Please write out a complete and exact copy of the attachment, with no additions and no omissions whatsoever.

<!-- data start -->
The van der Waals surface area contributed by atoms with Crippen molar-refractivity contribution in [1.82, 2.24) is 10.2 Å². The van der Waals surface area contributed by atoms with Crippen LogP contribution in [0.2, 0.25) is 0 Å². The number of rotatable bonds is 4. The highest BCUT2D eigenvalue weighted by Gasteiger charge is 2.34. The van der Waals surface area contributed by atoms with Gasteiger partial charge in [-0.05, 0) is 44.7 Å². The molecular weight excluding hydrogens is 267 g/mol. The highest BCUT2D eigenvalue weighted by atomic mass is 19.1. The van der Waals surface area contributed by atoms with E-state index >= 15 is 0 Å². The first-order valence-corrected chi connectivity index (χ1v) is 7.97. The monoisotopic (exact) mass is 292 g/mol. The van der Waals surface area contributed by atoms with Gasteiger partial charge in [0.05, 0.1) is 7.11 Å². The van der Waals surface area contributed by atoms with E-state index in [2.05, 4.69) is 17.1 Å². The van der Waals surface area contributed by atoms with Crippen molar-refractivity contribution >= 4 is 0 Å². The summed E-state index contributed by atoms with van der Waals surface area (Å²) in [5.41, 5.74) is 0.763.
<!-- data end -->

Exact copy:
The van der Waals surface area contributed by atoms with Crippen molar-refractivity contribution in [1.82, 2.24) is 10.2 Å². The van der Waals surface area contributed by atoms with Crippen LogP contribution in [0.2, 0.25) is 0 Å². The number of rotatable bonds is 4. The highest BCUT2D eigenvalue weighted by Gasteiger charge is 2.34. The van der Waals surface area contributed by atoms with Gasteiger partial charge in [-0.05, 0) is 44.7 Å². The molecular weight excluding hydrogens is 267 g/mol. The highest BCUT2D eigenvalue weighted by atomic mass is 19.1. The van der Waals surface area contributed by atoms with E-state index >= 15 is 0 Å². The first-order valence-corrected chi connectivity index (χ1v) is 7.97. The monoisotopic (exact) mass is 292 g/mol. The van der Waals surface area contributed by atoms with Gasteiger partial charge in [0.05, 0.1) is 7.11 Å². The van der Waals surface area contributed by atoms with E-state index in [2.05, 4.69) is 17.1 Å². The van der Waals surface area contributed by atoms with Crippen molar-refractivity contribution >= 4 is 0 Å². The summed E-state index contributed by atoms with van der Waals surface area (Å²) in [5.41, 5.74) is 0.763.